By Sarah Rushakoff
Jeff Dreifus is coming back to Memphis, but he’s got a few things to do before making the move — graduate from Hebrew Union College, become ordained as a rabbi, and marry his fianceé — no big deal.
After living, learning, and working in places like California, Michigan, New York, Rhode Island, Alaska, and Israel, Jeff is coming home in June to become Temple’s first-ever Director of Innovation, Engagement, and Strategic Partnerships — a role that will enable him to oversee TI-Crosstown and Temple Israel University, the adult education branch of Temple. It is a role that seems perfect for him.
“I am really excited about every part of this position. As I mentioned to Rabbi Greenstein, if I could have written my own job description for what I would do after rabbinical school, this would be it,” said Jeff. Jeff says he wants to hear from the community. “I will begin by listening and hearing people and figuring out where people are in their Jewish lives, their social lives, and their professional lives,” he said. “Basically, not coming in like I have all of the answers, but really taking an approach of let’s see what the community dynamics are now, and how we as the Temple Israel community can respond to those.”
Temple has had its space at Crosstown Concourse in Midtown since 2017. It is a place dedicated to regular religious and community programming like social-justice-oriented TI Talks, Purim escape rooms, Shabbat gatherings, and more. As part of his work in strategic partnerships, he will be focusing on the Midtown space and continue growing Temple’s relationships with the many diverse organizations that occupy Crosstown Concourse.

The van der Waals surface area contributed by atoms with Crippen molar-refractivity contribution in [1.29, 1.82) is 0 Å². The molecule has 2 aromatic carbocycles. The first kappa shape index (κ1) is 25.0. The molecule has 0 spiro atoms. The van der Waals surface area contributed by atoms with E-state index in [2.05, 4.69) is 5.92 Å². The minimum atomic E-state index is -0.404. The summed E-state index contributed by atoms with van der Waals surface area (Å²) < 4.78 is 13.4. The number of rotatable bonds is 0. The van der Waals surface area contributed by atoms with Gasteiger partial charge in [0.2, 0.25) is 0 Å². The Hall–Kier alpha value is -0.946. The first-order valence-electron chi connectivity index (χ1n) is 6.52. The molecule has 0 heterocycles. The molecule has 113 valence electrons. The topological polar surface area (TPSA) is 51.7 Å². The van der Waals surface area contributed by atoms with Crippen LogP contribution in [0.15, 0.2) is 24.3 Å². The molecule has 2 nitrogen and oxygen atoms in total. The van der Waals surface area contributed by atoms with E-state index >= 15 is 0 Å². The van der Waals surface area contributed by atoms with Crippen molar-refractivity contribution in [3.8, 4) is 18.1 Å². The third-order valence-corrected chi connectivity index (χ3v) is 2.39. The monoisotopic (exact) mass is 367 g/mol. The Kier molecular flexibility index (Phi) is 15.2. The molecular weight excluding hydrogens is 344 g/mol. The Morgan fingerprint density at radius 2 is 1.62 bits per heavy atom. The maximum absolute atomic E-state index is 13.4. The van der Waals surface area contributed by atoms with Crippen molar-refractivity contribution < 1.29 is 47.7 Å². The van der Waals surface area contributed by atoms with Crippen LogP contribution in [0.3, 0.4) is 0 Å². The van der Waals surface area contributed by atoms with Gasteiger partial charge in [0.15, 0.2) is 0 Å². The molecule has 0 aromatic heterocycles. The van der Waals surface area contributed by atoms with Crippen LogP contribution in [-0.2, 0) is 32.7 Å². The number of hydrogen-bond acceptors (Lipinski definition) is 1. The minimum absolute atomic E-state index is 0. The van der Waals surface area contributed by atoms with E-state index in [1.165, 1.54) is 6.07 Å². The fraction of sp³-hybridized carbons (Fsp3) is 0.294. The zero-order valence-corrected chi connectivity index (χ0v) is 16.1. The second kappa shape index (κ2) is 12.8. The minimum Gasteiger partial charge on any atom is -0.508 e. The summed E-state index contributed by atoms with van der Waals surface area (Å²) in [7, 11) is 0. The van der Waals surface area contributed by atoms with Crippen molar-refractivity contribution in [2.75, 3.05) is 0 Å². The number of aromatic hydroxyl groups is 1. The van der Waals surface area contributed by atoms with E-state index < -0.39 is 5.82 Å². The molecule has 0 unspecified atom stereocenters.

“Memphis certainly has more than its fair share of problems. So much poverty. So many people in need of help. We can find those organizations whose missions align with our own, making Memphis a better place, filled with spirit and kindness, and compassion. I’m really looking forward to partnering with those organizations and working together with them on behalf of Temple to move this city forward,” said Jeff.
His deep roots in Memphis will inform his work here. Jeff’s family is deeply rooted in not only Temple Israel but also the Memphis Jewish community. His grandma proudly likes to tell him he is a fourth-generation Temple member. Her parents, Jeff’s great-grandparents, were married at Temple. He grew up at Temple preschool, went to Jacobs Camp for a dozen summers, and was active in BBYO and NFTY. His stepdad was involved with Anshei Sphard Beth El Emeth, where Jeff spent time studying with Rabbi Joel Finkelstein.
“Having been a part of many Jewish communities, I just think that there’s something very special and unique about the Memphis Jewish community in terms of its warmth and its openness and its pride,” he said. Putting down roots in Memphis will be a welcome change for Jeff and his fianceé —soon-to-be wife, Rachael Brill—because he has been going full steam for the past five years. They have moved four times since COVID began last February. Before that, Jeff commuted back and forth between Jewish communities in Alaska, Israel, and different parts of New York as part of his rabbinic training.
After Jeff and Rachael settle in Memphis, they will travel back to the Northeast again for his ordination and their wedding. Rachael is the Associate Director of Camping at the Union for Reform Judaism (URJ). Jeff is looking forward to introducing his fianceé to Memphis, and especially its cuisine. “I miss Pho Binh so much,” he said. “I feel like you know, Jews have been praying for 2,000 years to get back to Jerusalem. Well, I think every day about getting back to Memphis for their lemongrass tofu.”